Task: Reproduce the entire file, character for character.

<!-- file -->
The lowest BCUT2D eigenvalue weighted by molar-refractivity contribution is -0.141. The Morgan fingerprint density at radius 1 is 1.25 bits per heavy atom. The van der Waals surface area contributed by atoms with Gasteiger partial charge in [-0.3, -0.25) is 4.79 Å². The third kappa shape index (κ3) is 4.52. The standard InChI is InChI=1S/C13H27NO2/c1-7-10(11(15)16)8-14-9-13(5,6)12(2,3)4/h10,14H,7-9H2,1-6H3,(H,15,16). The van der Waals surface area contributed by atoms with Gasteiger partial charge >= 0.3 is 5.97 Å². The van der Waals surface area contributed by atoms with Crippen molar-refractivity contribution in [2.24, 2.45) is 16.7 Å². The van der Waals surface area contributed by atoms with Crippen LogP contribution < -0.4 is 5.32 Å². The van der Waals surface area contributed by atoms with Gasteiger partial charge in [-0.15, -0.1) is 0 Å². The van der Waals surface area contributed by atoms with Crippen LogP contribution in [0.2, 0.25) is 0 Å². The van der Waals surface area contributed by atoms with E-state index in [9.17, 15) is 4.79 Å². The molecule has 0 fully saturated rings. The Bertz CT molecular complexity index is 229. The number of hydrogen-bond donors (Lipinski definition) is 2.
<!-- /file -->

The lowest BCUT2D eigenvalue weighted by molar-refractivity contribution is -0.141. The Morgan fingerprint density at radius 1 is 1.25 bits per heavy atom. The van der Waals surface area contributed by atoms with Gasteiger partial charge in [-0.3, -0.25) is 4.79 Å². The third kappa shape index (κ3) is 4.52. The standard InChI is InChI=1S/C13H27NO2/c1-7-10(11(15)16)8-14-9-13(5,6)12(2,3)4/h10,14H,7-9H2,1-6H3,(H,15,16). The van der Waals surface area contributed by atoms with Gasteiger partial charge >= 0.3 is 5.97 Å². The van der Waals surface area contributed by atoms with Crippen molar-refractivity contribution in [2.24, 2.45) is 16.7 Å². The van der Waals surface area contributed by atoms with Crippen LogP contribution < -0.4 is 5.32 Å². The van der Waals surface area contributed by atoms with Gasteiger partial charge in [-0.15, -0.1) is 0 Å². The van der Waals surface area contributed by atoms with Crippen LogP contribution in [0.2, 0.25) is 0 Å². The van der Waals surface area contributed by atoms with E-state index in [9.17, 15) is 4.79 Å². The molecule has 0 fully saturated rings. The Bertz CT molecular complexity index is 229. The number of hydrogen-bond donors (Lipinski definition) is 2.